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EnglishEdit

EtymologyEdit

From Middle English desarmen (to divest of arms), from Anglo-Norman desarmer

PronunciationEdit

VerbEdit

disarm (third-person singular simple present disarms, present participle disarming, simple past and past participle disarmed)

  1. (transitive) To deprive of weapons; to deprive of the means of attack or defense; to render defenseless.
  2. (transitive) To deprive of the means or the disposition to harm; to render harmless or innocuous
    • 2014 January 21, Hermione Hoby, “Julia Roberts interview for August: Osage County – 'I might actually go to hell for this ...': Julia Roberts reveals why her violent, Oscar-nominated performance in August: Osage County made her feel 'like a terrible person' [print version: 'I might actually go to hell for this ...' (18 January 2014, p. R4)]”, in The Daily Telegraph (Review)[1]:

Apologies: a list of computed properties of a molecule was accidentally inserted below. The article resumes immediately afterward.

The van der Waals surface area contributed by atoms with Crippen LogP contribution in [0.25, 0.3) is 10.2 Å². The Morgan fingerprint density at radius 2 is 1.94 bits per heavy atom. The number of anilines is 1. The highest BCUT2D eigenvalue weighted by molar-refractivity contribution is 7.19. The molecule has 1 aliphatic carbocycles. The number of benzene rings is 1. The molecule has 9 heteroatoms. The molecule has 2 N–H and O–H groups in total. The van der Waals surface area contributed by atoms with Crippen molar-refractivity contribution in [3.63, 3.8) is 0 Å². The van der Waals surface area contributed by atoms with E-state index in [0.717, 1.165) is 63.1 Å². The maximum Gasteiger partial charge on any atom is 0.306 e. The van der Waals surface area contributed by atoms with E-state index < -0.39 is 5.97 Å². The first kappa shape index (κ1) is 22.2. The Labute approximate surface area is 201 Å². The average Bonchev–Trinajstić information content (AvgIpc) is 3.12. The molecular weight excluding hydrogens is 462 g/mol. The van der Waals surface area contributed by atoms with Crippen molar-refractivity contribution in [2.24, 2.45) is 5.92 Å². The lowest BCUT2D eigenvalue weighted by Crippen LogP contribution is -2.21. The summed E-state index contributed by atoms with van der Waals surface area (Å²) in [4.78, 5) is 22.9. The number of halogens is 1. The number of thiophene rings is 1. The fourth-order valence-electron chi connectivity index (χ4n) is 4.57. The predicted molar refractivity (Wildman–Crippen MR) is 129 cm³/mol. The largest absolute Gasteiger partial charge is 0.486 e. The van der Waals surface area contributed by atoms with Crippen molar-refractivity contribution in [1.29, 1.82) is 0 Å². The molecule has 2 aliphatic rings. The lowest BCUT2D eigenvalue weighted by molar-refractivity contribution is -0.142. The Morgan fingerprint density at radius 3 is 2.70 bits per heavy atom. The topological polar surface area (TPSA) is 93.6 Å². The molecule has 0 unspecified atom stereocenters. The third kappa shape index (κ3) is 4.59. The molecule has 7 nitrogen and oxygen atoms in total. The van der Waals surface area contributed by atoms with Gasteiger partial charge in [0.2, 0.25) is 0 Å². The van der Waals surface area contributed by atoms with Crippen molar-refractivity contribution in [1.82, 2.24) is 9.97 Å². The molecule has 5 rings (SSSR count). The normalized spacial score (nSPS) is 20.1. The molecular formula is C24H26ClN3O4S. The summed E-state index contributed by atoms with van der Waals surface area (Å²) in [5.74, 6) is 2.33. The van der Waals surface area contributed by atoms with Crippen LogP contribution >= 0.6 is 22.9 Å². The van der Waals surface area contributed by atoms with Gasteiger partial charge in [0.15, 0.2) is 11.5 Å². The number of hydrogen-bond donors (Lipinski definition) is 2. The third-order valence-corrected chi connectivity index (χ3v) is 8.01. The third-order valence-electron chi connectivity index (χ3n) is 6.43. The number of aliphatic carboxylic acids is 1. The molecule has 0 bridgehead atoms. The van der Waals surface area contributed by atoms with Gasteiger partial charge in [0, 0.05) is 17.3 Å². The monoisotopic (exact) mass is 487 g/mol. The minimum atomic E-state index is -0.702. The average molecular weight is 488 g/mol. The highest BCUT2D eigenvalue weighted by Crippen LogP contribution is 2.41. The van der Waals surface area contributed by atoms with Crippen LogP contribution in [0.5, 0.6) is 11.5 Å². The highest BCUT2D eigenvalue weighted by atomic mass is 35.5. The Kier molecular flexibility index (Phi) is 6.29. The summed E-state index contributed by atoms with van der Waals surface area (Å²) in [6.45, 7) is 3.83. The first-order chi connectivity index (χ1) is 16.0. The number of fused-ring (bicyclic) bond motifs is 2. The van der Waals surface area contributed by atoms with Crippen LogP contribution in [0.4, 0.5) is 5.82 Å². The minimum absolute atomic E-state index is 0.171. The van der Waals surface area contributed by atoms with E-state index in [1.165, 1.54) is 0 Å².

Foremost in her arsenal is that smile – so enormous and so absurdly disarming that someone should have worked out a way to harness its power into international conflict resolution.
    to disarm a man's wrath
  3. (intransitive) To lay down arms; to stand down.
  4. (intransitive) To reduce one's own military forces.
  5. (transitive) To disable the security systems on.
    • 2012, Todd Julian, Deter & Minimize: The Facts You Need to Know About Home Security, →ISBN:
      You can open and close all the doors you want during this delay. Just keep in mind that if you have to re-enter, and it has been close to a minute, you may want to disarm and then re-arm just to be on the safe side.

TranslationsEdit

The translations below need to be checked and inserted above into the appropriate translation tables, removing any numbers. Numbers do not necessarily match those in definitions. See instructions at Wiktionary:Entry layout#Translations.

ReferencesEdit

AnagramsEdit